by Karen Frazier, Managing Editor
Paranormal Underground Magazine
I have a skeptical mind. I am always suspect of my own experiences and impressions – especially with regard to the paranormal. In the moment what I experience seems so solid and real, but in the aftermath I always come in and skeptically question myself.
There’s a reason for this. I am all too aware that I want to believe, and I wonder if that desire fuels the experiences I have and turns them into something else entirely. I wonder if my imagination runs wild because I have such a desire to experience and know that there is an afterlife. Because I am so aware of this desire, it colors all of the aspects of my experience. I always question them. Could this be true? Could I have imagined this? Did I see what I wanted to see, feel what I wanted to feel and hear what I wanted to hear?
After each round of questioning, I wind up even more confused than I started out. After all, experiences of the paranormal are often ephemeral. There is such subtlety there. Very seldom is it something solid and unmistakable. Even more rarely is it provable. I’ve had my fair share of such experiences, and I’ve talked myself out of a number of them. Those experiences still wind up in the realm of the unexplained for me, but added into all of the other things that might be an explanation I add imagination run wild.
Which brings me to my experience with the full-body apparition at Wellington on Saturday night. Naturally there’s been a lot of debriefing. I’ve discussed the experience with a number of people -both immediately after the fact and in the days following. And each person has had their own set of questions associated with the experience. All which have led me to think deeply about this experience in ways other than just how I would normally question myself.
I see this as a good thing. Because, in spite of all of my concerns that I have about wanting to find evidence so badly that I just might imagine it, answering everyone’s questions has solidified the experience for me in a way that it might not had I merely been answering my own questions.
In the end, for me it comes down to a simple statement. I know what I saw.
As one who always questions everyone else after an experience – not out of skepticism, but just out of a desire to really know and understand their experience – I have heard enough people eventually after answering all of my questions say to me, “I know what I saw.”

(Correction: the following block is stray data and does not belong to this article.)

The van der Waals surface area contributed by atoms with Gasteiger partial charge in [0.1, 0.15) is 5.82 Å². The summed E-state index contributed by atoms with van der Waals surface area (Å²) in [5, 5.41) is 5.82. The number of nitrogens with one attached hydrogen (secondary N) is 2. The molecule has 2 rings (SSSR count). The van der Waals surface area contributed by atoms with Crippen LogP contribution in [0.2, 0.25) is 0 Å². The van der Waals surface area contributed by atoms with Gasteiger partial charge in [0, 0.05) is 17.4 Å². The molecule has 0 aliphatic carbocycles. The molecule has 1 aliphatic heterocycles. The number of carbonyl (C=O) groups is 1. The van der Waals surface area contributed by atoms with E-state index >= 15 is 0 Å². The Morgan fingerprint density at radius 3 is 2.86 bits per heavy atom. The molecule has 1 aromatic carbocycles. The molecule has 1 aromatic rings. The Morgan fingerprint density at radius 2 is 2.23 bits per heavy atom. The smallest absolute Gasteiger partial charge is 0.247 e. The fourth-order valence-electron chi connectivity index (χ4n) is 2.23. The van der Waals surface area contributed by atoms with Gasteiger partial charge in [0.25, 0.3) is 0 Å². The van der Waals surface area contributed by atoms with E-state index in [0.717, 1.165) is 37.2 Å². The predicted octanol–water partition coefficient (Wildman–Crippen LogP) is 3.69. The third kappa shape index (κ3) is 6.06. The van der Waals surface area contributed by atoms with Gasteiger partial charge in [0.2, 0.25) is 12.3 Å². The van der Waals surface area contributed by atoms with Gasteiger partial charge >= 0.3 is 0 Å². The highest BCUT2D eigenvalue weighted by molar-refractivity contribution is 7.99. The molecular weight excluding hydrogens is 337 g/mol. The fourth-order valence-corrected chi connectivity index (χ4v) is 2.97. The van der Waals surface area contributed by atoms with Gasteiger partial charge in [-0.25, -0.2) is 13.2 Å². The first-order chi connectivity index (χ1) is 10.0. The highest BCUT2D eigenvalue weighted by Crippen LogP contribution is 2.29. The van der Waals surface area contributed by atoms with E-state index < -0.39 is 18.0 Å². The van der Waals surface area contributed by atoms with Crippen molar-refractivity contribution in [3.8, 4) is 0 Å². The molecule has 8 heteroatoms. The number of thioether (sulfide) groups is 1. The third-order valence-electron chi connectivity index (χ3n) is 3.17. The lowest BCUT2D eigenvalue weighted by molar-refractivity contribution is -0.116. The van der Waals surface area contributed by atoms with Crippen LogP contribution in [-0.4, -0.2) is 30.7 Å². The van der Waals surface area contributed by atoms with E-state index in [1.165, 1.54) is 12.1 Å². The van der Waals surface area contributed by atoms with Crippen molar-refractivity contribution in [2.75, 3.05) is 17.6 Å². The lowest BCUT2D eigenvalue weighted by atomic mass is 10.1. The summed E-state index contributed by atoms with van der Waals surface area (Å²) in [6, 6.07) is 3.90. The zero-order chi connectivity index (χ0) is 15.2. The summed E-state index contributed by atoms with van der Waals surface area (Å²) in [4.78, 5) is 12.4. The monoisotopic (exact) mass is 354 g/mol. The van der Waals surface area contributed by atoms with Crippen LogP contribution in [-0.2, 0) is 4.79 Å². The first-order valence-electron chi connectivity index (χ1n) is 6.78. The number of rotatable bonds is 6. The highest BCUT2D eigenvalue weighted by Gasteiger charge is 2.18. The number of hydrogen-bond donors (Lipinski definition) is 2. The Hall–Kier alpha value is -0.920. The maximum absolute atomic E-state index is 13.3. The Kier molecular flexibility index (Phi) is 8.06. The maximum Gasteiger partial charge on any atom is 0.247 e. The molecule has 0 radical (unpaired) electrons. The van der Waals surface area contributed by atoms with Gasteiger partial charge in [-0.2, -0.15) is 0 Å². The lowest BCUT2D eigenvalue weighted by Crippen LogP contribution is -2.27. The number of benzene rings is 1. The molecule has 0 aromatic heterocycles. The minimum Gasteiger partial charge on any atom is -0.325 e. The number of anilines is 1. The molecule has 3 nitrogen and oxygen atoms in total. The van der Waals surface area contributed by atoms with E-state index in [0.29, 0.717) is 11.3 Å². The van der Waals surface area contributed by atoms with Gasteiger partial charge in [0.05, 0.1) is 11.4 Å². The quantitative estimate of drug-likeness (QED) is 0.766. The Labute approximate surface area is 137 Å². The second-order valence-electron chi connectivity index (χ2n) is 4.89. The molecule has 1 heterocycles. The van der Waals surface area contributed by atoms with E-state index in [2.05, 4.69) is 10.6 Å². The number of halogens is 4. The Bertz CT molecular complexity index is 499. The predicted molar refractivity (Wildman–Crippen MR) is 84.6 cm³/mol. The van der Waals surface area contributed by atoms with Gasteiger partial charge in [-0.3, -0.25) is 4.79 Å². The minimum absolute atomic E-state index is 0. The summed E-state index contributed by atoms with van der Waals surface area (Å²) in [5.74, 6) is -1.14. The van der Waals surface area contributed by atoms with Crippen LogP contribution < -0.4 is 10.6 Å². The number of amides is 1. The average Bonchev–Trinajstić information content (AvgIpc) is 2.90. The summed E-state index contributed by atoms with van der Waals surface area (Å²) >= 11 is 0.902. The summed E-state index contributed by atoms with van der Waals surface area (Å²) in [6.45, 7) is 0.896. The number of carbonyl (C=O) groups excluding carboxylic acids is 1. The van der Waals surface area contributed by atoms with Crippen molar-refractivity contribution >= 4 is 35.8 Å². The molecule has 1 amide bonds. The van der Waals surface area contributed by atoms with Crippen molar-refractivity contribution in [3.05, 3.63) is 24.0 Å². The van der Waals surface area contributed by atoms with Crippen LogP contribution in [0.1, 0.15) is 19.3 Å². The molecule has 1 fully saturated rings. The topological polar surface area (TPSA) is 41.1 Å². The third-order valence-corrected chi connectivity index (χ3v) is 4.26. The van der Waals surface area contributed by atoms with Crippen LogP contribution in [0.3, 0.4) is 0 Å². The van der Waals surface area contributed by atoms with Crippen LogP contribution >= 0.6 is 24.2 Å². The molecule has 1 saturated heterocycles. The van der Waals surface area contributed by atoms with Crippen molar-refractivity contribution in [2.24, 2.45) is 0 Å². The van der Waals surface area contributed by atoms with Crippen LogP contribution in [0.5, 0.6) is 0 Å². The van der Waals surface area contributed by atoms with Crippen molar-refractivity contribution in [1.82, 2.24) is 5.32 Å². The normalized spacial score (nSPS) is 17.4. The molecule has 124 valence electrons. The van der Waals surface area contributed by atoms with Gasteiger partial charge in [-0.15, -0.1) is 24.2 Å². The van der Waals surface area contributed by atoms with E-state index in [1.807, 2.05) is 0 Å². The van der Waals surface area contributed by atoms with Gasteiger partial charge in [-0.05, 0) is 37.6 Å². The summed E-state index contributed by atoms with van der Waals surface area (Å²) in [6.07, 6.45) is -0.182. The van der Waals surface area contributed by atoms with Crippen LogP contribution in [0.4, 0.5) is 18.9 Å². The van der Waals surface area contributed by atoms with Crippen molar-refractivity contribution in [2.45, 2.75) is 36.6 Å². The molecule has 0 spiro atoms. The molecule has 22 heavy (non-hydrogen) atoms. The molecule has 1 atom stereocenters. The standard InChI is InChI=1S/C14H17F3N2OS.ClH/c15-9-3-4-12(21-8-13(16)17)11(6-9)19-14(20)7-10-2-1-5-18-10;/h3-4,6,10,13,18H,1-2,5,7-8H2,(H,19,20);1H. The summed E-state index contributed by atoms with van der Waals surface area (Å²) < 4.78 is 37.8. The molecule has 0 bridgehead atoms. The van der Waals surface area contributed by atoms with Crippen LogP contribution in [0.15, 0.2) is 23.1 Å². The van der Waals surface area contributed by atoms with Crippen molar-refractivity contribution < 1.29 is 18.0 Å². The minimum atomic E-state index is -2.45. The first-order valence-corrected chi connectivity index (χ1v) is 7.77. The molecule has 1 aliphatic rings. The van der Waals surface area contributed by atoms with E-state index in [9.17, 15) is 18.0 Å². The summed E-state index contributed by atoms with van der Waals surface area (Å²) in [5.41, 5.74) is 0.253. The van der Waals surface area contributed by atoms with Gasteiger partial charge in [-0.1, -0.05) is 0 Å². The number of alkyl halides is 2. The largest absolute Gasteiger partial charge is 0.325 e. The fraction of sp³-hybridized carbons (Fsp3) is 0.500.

I found myself saying it in this case. Now I get it. When it is there before your very eyes, how can you deny it? For me, at least, seeing is believing.
As I questioned myself – and answered the questions of others – there were a few things that actually solidified the experience for me. First and foremost – I saw the figure in a moment when I was expecting nothing and wasn’t really looking for anything. There were a lot of people in that snow shed. One group of about 10 people was 50 yards behind us. Another group of about the same size was a good 200 yards ahead of us. When the snow shed has that many people, one doesn’t expect to have many experiences – if any. Another thing that convinces me is the utter lack of emotion. I was in an area where I normally get very creeped out, and I was feeling nothing. Not even a twinge of the heaviness or hostility that I normally feel in that very location. Every other experience I’ve had in that area – whether it is hearing something, feeling something or actually being touched – has been accompanied by such a heavy, hostile feeling that one can’t help but wonder if imagination is coming into play. This time there was none of that. Instead, it was just Bill and me – walking and talking after having laughed with two different groups of people.
I know that I won’t be able to convince many of what I saw. Heck – there have been plenty of times when I have trouble convincing myself. I am my own worst critic in that way. What it comes down to for me this time is that I know what I saw. It was a man. He was solid. He had height, width, depth and density. He stood in the middle of the snow shed, quietly waiting for me to notice him. When I did, he disappeared. In this moment, at this time, that is good enough for me.
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